Examples of Research Proposals
Elizabeth Merten - Rethinking the Path of Online Education and the Quality of Student Learning:
Educational Modules Focused on Topics in Materials Science & Engineering
Anthony Dias - Gender Rights and Unionization in the Mexican Maquiladora Sector
Martha Zepeda - Tyrosine Phosphorylation of p120 catenin (p120ctn) and Its Effects on p120ctn-RhoA Binding in vivo
Research Proposal Instructions and Guidelines
Deadline: Friday, November 9, 2012
We are welcoming all McNair scholars to submit research proposals by Nov
9, 2012. For 2012-2013, we estimate that competition research awards will be about $2,800. Funding for your research will be contingent on the quality of your research proposals and available funds. For graduating seniors, conducting research is required as stated in your participation agreement regardless of your funding decision by the McNair Staff. Sophomores and juniors are also welcome to submit research proposals and compete for funding.
McNair Scholars already being funded by a 2012-2013 Presidential Scholarship need not apply.
To have a successful research proposal, you must provide us with information on the faculty mentor you will work with, what you will focus on and how you will conduct your research. In addition, you must address the relevance of your research. In other words, you have to pinpoint where your research fits in your field and what your research will bring to your field.
The following points should be included in your research proposal:
• Who is your research mentor? Include departmental affiliation and contact information.
• What is your research question/claim/problem statement?
• How are you going to answer your question? Include method(s) & theoretical framework.
• What is your hypothesis? What are the anticipated results?
• What previous research is related to your project? (Include a bibliography of your literature reviews.)
• Why is this research important/significant in your field? What is the “broader impact”? What are you planning to do once you find the answers to your question? Note: This answers for us the "so what?" question.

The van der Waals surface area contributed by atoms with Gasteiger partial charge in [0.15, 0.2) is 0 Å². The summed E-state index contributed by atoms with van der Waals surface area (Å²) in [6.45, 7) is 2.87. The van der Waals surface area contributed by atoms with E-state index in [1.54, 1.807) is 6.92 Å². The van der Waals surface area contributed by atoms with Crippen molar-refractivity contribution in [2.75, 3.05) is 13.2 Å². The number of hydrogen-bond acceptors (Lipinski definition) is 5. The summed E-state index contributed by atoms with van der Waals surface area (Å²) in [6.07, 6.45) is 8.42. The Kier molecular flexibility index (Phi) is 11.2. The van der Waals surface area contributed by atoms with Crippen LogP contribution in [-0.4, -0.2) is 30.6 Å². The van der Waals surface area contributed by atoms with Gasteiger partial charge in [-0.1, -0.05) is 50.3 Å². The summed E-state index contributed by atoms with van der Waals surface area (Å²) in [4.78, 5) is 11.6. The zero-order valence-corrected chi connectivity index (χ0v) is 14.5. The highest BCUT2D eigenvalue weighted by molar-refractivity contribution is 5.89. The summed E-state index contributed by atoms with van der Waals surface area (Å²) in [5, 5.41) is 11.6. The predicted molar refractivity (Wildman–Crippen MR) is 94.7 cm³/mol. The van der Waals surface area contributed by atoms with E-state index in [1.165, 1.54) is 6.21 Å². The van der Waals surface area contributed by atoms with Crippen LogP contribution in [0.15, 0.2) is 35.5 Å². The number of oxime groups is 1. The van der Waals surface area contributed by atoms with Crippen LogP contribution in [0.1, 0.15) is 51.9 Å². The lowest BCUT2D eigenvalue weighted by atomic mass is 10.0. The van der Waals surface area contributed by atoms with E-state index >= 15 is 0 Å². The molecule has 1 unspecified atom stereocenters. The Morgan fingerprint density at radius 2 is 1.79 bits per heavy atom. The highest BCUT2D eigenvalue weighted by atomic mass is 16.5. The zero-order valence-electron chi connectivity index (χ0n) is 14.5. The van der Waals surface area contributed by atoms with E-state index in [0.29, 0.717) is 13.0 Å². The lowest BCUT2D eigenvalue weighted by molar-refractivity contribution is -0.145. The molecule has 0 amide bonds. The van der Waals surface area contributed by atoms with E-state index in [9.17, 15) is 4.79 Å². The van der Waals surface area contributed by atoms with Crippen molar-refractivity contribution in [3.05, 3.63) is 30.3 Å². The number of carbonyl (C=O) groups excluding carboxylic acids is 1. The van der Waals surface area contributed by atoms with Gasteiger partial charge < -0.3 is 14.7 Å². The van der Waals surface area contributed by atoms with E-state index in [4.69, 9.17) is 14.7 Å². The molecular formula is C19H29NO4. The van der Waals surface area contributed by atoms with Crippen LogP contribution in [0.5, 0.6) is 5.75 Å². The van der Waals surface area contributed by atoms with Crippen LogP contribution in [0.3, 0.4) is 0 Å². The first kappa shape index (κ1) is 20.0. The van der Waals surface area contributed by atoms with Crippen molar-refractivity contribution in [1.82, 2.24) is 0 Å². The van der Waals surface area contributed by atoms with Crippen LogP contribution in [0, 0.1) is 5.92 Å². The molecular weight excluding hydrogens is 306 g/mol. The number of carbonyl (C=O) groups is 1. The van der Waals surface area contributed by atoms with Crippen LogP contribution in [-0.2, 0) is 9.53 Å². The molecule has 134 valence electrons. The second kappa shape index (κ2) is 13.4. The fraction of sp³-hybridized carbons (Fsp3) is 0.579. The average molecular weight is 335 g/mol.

• What are some of the
salient/distinctive feature(s) of the research that makes it yours and yours
alone? Does it confirm, complement, or challenge previous findings? Or are you
the true pioneer in research where you are going where no one has gone before?
Working with Human Subjects
If you will be working with human subjects in any way, your descriptions of methods should reflect this clearly. Please include a description of the expected demographic and the specific ways that human subjects will be involved (e.g. interviews, surveys, tests, focus groups, etc…) Please be aware that if your research includes human subjects in any way, you will need to initiate the Institutional Review Board (IRB) approval process soon. We will assist you with this process, and you should review a video overview of the process here.
Conduct and Other Expectations
Research is not work but rather is an experience. We hope that through this experience you will learn to convey your ideas succinctly, communicate with your mentor(s) and GSA effectively and fulfill your responsibilities diligently. In turn, the GSAs will give you feedback on your research proposals. Faculty mentors must verify that McNair research funded scholars are making “satisfactory academic progress” in their research project via e-mail to Gene Kim at the beginning of every quarter, and it is your responsibility to follow-up with your faculty mentor.
ALL students conducting research under the McNair flag and funding must produce two things:
1) Poster or Oral Presentation for the May 17, 2013 EIP/McNair Conference in Mary Gates Hall. More details are available here.
2) Journal-quality research paper due on May 28, 2013
Please e-mail your research proposals no later than 5pm on
Friday, November 9th to all of the following people:
Dr. Gene Kim: firstname.lastname@example.org
Rosa Ramirez: email@example.com
Brooke Cassell and Raj Chetty: